Councillors choose to quash question time

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By Rowan Forster

Councillors have voted to abolish the only remaining avenue whereby ratepayers can seek unrehearsed, spontaneous answers from bureaucrats.

In a razor-thin decision on Monday night, a recommendation by officers to ban supplementary questions was passed.

All community queries will now be filtered by the council and responses rehearsed in advance.

The move prompted fury later that night, with Cardinia Ratepayers Association’s Gloria O’Connor lashing out at Mayor Collin Ross when her attempt to ask a further question was rebuffed.

“My rates pay your salary,” she said.

“I have to say something because I don’t know what to do.”

According to a report released this week, the change is being proposed because Cardinia Shire has committed to webcasting council meetings.

The council fears impromptu comments broadcasted online could defame individuals and result in claims for libel and slander.

Councillors Brett Owen, Ray Brown and Carol Ryan voted against the proposal, citing the motion as damaging to transparency.

“I am against anything being taken out that affects the transparency of this council,” Cr Brown said.

“Quite frankly, I don’t think people get the right answer to their first question and they go away dissatisfied.

“If they meet with an officer afterwards, that doesn’t brief the community or other councillors.”

His sentiments were echoed by Lakeside Residents Group secretary Tony O’Hara, who described the proposition as “extremely unfair”.

He believes if the council is concerned about potential legal action, it should temporarily disable webcasting for the community questions segment.

“It’s quite irresponsible of them trying to stop people having a say in the public arena,” he said.

“I usually ask my questions on the day and I find it’s a very well-rehearsed response and sometimes I would like the questions to be answered at that point in time, which is what the supplementary question is so useful for.

“Sometimes the scripted response provided by council doesn’t even answer the question.”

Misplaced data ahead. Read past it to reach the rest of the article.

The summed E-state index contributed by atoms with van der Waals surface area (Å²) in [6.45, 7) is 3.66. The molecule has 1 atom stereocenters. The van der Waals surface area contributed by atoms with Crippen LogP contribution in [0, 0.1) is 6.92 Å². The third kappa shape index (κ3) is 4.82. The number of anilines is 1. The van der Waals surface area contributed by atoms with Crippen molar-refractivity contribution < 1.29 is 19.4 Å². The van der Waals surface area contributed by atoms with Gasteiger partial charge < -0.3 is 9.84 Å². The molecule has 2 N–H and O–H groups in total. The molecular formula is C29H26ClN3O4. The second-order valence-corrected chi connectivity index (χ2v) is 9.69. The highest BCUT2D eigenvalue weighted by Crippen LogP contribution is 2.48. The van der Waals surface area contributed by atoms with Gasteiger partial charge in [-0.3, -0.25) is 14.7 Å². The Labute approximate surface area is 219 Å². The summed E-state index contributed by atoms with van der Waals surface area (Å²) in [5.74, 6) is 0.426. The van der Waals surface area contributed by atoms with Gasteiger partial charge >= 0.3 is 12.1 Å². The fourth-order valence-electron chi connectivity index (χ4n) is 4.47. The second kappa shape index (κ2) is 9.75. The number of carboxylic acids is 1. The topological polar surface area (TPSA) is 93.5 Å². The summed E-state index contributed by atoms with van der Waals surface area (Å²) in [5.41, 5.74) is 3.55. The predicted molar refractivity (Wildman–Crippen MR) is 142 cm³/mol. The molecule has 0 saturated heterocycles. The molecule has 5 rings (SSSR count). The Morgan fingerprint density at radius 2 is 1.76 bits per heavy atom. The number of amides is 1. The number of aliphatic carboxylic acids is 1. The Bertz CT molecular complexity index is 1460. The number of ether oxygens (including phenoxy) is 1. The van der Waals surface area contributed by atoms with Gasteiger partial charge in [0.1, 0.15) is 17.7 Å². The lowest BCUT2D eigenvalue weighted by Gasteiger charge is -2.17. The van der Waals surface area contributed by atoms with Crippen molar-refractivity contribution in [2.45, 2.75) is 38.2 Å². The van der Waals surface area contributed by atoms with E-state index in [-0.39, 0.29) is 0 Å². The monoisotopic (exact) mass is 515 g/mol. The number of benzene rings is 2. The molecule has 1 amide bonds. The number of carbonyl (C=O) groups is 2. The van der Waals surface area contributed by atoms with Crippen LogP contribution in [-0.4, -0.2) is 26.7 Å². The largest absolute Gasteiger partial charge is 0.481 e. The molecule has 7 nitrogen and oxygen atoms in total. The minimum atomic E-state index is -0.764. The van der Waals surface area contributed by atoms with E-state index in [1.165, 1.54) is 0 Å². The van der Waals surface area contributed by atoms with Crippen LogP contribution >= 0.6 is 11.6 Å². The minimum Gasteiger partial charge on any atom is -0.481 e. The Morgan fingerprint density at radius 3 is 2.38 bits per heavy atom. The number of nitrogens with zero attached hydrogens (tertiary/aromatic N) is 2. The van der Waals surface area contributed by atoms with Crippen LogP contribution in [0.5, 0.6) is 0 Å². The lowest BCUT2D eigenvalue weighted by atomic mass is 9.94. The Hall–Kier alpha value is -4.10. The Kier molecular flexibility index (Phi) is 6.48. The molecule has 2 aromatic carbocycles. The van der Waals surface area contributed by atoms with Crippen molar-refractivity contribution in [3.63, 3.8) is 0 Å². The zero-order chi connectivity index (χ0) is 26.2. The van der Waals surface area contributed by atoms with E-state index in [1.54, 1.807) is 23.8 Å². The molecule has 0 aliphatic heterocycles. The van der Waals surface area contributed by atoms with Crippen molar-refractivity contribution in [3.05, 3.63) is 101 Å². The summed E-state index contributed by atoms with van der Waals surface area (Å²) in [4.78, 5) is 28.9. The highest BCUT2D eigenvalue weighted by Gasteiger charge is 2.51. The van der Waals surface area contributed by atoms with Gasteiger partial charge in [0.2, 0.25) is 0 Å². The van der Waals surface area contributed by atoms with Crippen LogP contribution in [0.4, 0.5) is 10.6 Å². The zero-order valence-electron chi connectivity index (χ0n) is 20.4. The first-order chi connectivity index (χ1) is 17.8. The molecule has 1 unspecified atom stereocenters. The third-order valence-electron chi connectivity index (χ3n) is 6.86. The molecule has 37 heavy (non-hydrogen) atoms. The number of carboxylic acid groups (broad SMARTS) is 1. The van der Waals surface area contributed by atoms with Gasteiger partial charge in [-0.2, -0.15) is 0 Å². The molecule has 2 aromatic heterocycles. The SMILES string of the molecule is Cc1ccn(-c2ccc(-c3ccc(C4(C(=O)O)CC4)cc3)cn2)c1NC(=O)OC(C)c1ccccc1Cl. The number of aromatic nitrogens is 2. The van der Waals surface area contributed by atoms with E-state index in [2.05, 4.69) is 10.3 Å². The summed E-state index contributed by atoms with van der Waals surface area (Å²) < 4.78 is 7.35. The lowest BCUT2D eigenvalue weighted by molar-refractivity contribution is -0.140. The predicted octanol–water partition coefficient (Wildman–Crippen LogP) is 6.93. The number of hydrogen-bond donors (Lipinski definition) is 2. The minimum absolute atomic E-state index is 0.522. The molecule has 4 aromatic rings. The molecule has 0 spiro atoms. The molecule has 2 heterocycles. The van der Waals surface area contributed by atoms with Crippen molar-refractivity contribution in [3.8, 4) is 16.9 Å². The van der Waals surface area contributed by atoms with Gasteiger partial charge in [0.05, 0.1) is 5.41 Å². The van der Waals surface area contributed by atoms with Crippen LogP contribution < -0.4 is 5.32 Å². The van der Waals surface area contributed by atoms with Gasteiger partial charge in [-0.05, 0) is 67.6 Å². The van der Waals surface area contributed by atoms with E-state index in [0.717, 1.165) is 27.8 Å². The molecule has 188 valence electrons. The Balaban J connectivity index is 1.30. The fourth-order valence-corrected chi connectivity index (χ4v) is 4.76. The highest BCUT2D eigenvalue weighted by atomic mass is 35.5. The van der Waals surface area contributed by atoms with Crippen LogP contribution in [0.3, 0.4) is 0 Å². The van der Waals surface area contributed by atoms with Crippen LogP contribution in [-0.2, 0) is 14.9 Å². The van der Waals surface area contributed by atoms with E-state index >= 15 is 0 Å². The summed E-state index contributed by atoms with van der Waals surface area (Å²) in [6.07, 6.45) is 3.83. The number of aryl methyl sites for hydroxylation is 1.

During Cardinia Shire council meetings in April and May, community question time descended into chaos, with residents interrupting councillors, asking multiple questions and failing to leave the stand.

Mr O’Hara suspects that may have something to do with council’s decision.

“People went overboard and took over and the mayor didn’t stop them,” he said.

“They need to take control.”

Cardinia would follow in the footsteps of the Casey and Greater Dandenong municipalities, which have both barred supplementary questions.

Author Doug Evans outlined the issues involved as a result of the web streaming initiative.

“The webcasting does expose a councillor or staff member to a possible action of defamation by the publishing of the webcast, as it is the publication of the insult or thing said that is actionable,” he said, in the report.

“The increased risk is created due to the much wider audience created by the webcasting.

“There is a risk associated with allowing supplementary questions during Community Question time as the Council is not aware of what comments may be made during such a supplementary question.

“Obviously if comments are made at a meeting with no public gallery and the meeting is not webcast and the comments made receive no publicity it is unlikely that any action would be brought.”

The council used to webcast meetings in the past, but stopped because it did not have defamation insurance.

It then reverted to releasing audio from meetings in a podcast the following day.

Cr Ross, who supported the motion to remove supplementary questions, said it ultimately came down to money.

“Mooney Valley Council spend something like $150,000 on the equipment for their webcasting,” he said.

“They have an officer from the communications department that monitors everything that is said and they have a dump button and a lawyer present to identify defamatory comments.

“We don’t have the expense there to put in all the safeguards that we need.”

 

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